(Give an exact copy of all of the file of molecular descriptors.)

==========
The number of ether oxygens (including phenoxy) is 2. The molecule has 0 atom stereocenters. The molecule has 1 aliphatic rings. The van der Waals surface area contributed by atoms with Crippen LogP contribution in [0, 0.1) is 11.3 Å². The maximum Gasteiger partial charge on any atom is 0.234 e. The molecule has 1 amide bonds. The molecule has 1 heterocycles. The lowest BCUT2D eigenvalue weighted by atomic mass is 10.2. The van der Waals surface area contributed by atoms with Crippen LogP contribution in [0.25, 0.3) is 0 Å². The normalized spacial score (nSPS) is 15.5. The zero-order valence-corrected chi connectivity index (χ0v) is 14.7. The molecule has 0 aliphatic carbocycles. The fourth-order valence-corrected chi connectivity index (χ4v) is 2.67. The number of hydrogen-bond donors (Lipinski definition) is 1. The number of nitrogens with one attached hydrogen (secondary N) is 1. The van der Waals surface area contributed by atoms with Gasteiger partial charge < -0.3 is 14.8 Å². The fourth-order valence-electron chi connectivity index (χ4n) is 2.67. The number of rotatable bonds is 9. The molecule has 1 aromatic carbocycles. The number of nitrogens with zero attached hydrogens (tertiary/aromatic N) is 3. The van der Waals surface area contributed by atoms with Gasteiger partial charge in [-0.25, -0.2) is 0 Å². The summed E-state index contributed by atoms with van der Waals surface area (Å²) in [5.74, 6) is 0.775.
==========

The number of ether oxygens (including phenoxy) is 2. The molecule has 0 atom stereocenters. The molecule has 1 aliphatic rings. The van der Waals surface area contributed by atoms with Crippen LogP contribution in [0, 0.1) is 11.3 Å². The maximum Gasteiger partial charge on any atom is 0.234 e. The molecule has 1 amide bonds. The molecule has 1 heterocycles. The lowest BCUT2D eigenvalue weighted by atomic mass is 10.2. The van der Waals surface area contributed by atoms with Crippen LogP contribution in [0.25, 0.3) is 0 Å². The normalized spacial score (nSPS) is 15.5. The zero-order valence-corrected chi connectivity index (χ0v) is 14.7. The molecule has 0 aliphatic carbocycles. The fourth-order valence-corrected chi connectivity index (χ4v) is 2.67. The number of hydrogen-bond donors (Lipinski definition) is 1. The number of nitrogens with one attached hydrogen (secondary N) is 1. The van der Waals surface area contributed by atoms with Gasteiger partial charge < -0.3 is 14.8 Å². The fourth-order valence-electron chi connectivity index (χ4n) is 2.67. The number of rotatable bonds is 9. The molecule has 1 aromatic carbocycles. The number of nitrogens with zero attached hydrogens (tertiary/aromatic N) is 3. The van der Waals surface area contributed by atoms with Gasteiger partial charge in [-0.25, -0.2) is 0 Å². The summed E-state index contributed by atoms with van der Waals surface area (Å²) in [5.74, 6) is 0.775.